Araya (1959) - News Poster

(1959)

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Cineaste, DVDs, More

  • MUBI
Tuesday, DVD roundup day, is a fine day for taking a look at the new Summer 2011 issue of Cineaste, particularly since, among the online samplings this time around, DVD reviews outnumber all other types of articles combined.

To begin, Darragh O'Donoghue on Harun Farocki's Still Life (1997): "Five aphoristic essays on 17th-century Dutch still-life painting, of about three minutes each, bracket four documentary sequences of photographers creating modern still lifes for magazine advertisements. These two levels, though defined by opposites — stasis/motion, tell/show — are linked by visual motifs and rhymes, just as the modern products echo the subjects of the paintings. The documentary sequences have no commentary, mostly last ten to fifteen minutes, and take their cue from Farocki's earlier An Image (Ein bild, 1983). In that short, he recorded the shooting of a German Playboy centerfold spread, from the building of sets and the arrangement of props (including
See full article at MUBI »

"Araya," "Pale Flower" and More DVDs

  • MUBI
"Margot Benacerraf, now in her 80s, only ever made one feature-length film," begins Josef Braun, "but that film remains so extraordinary, so very nearly singular, that it merits an admiration on par with many more prolific and esteemed bodies of work. After studying and gathering numerous influential allies in France and elsewhere, Benacerraf returned to her native Venezuela, specifically to an island no one had heard of, though when was discovered by the Spanish 450 years earlier it was deemed a sort of paradise on account of its abundance of one resource: salt, as valuable back then as gold. We can see the ruins of colonial fortresses erected to protect the island and its salt marshes, once the center of piracy in the Caribbean, during the prologue of Araya (1959). But historical context quickly gives way to the seeming timelessness of hard labour, to Benacerraf's lyrical approach to depicting the life of a community that was,
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Netflix Nuggets: Beautiful Ninja Elephants in Stone Boats

Netflix has revolutionized the home movie experience for fans of film with its instant streaming technology. Netflix Nuggets is my way of spreading the word about independent, classic and foreign films made available by Netflix for instant streaming.

The Beautiful Person (2008)

Streaming Available: 05/17/2011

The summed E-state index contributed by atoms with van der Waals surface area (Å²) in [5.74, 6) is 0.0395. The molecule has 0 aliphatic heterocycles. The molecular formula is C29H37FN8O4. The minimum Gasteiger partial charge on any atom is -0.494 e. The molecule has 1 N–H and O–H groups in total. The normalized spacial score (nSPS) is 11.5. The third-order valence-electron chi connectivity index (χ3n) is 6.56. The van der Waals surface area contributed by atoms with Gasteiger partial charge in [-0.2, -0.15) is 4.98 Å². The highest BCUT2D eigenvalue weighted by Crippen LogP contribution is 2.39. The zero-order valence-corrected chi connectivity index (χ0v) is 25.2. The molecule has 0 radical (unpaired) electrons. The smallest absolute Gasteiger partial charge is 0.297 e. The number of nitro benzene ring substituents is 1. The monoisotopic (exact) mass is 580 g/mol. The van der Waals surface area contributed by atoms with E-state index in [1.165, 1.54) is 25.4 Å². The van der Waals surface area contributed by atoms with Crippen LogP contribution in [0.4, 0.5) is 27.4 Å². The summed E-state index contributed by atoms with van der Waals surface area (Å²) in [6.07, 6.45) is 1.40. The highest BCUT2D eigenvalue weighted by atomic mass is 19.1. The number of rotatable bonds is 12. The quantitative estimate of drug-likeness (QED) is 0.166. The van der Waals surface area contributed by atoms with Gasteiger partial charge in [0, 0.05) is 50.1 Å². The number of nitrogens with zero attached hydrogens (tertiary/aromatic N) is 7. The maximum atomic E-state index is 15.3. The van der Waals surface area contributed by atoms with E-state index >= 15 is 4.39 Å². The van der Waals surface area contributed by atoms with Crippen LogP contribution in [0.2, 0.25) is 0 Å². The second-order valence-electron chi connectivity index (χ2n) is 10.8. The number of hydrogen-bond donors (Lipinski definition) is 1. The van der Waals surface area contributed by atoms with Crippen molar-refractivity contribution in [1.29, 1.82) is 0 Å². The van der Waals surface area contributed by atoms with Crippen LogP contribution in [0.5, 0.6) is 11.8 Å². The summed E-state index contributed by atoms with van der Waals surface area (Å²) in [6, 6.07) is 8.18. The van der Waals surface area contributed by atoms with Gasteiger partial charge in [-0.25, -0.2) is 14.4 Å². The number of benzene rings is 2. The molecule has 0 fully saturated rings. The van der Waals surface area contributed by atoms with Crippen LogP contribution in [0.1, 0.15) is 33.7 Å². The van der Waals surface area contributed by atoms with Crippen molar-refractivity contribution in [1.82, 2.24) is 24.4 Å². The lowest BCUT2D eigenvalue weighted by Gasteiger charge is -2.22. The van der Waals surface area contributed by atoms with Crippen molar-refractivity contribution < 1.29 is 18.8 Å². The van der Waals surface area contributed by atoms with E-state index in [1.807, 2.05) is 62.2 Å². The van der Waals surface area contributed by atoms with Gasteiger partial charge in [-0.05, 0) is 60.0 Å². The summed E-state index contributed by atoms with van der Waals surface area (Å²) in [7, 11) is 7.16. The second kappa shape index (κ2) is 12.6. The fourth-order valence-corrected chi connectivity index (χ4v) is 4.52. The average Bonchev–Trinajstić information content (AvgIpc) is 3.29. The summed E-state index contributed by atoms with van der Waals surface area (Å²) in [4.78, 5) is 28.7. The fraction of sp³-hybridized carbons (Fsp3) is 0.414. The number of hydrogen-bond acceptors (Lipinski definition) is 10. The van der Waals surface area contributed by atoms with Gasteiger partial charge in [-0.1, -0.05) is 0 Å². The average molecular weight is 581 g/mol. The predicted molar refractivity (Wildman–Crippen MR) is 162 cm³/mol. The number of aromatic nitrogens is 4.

Synopsis: After transferring to a new high school, beautiful Junie (Léa Seydoux) starts dating fellow student Otto (Grégoire Leprince-Ringuet), but she soon finds herself falling for Nemours (Louis Garrel), an Italian teacher already entangled in secret affairs with a pupil and colleague. Loosely based on Madame de Lafayette’s novel La Princesse de Clèves, this French drama explores the great pain that often accompanies love.

Average Netflix rating: 3.2 Araya (1959)

Streaming Available: 05/17/2011

Synopsis: Director Margot Benacerraf offers this acclaimed 1959 film that chronicles the harsh existence of Venezuelan laborers who manually recover salt from the tropical marshes in Araya, an ancient salt-producing region in that country.

Average Netflix rating: 3.3 Red,
See full article at WeAreMovieGeeks.com »

Blu-Ray Monday: April 5th, 2011

Your Weekly Source for Blu-Ray and DVD Release News Blu-Ray for Tuesday, April 5th, 2011 Steven Spielberg’s A.I. Artificial Intelligence (2001) An early Al Pacino in …And Justice For All (1979) Dudley Moore is a happy drunk in Arthur/Arthur 2: On The Rocks (1981/1988) Cute pork for kids… Babe (1995) Another dose of the villainous Mark Hamill in Batman: Return Of The Joker (2000) Forgotten good rom-com with Johnny Depp… Benny & Joon (1993) From the late George Hickenlooper, Kevin Spacey is Casino Jack (2010) Shocking dolphin documentary The Cove (2009) Kevin Kline & Ashley Judd star in De-lovely (2004) Fiddler On The Roof: 40th Anniversary Edition, Blu-Ray/DVD Combo (1971) Jim Carrey & Ewan McGregor star in I Love You Phillip Morris (2010) Rose McGoawn stars in the dark high school comedy Jawbreaker (1999) Ryan Gosling stars in Lars And The Real Girl (2007) Robert DeNiro & Ben Stiller star in Little Fockers (2010) Romantic comedy, Shakespeare-style with Much Ado About Nothing (1993) Julia Roberts
See full article at WeAreMovieGeeks.com »

Interview: Margot Benacerraf (Araya)

  • ioncinema
"Unfortunately time would vindicate me. Not everything has been beneficial for the people of Araya." - Venezuelan director Margot Benacerraf may have only made two films, the 1950s documentaries Reveron and Araya, but her efforts in supporting great Latin American cinema over the past 45 years has made her a national treasure in Venezuela, and in 1990, Araya, depicting the day to day lives of salt miners on a Venezuelan peninsula, had been chosen as one of the five best films in the history of Latin American cinema by the Neighborhood Film/Video Project of Philadelphia. Largely forgotten due to lack of distribution, Araya was stunningly restored for its 50th anniversary, re-released by Milestone films, and enjoying an October run at the IFC Center in NYC. Joining the ranks of other lost documentary classics like I Am Cuba and Killer of Sheep, it is a hidden gem that was not only an early documentary,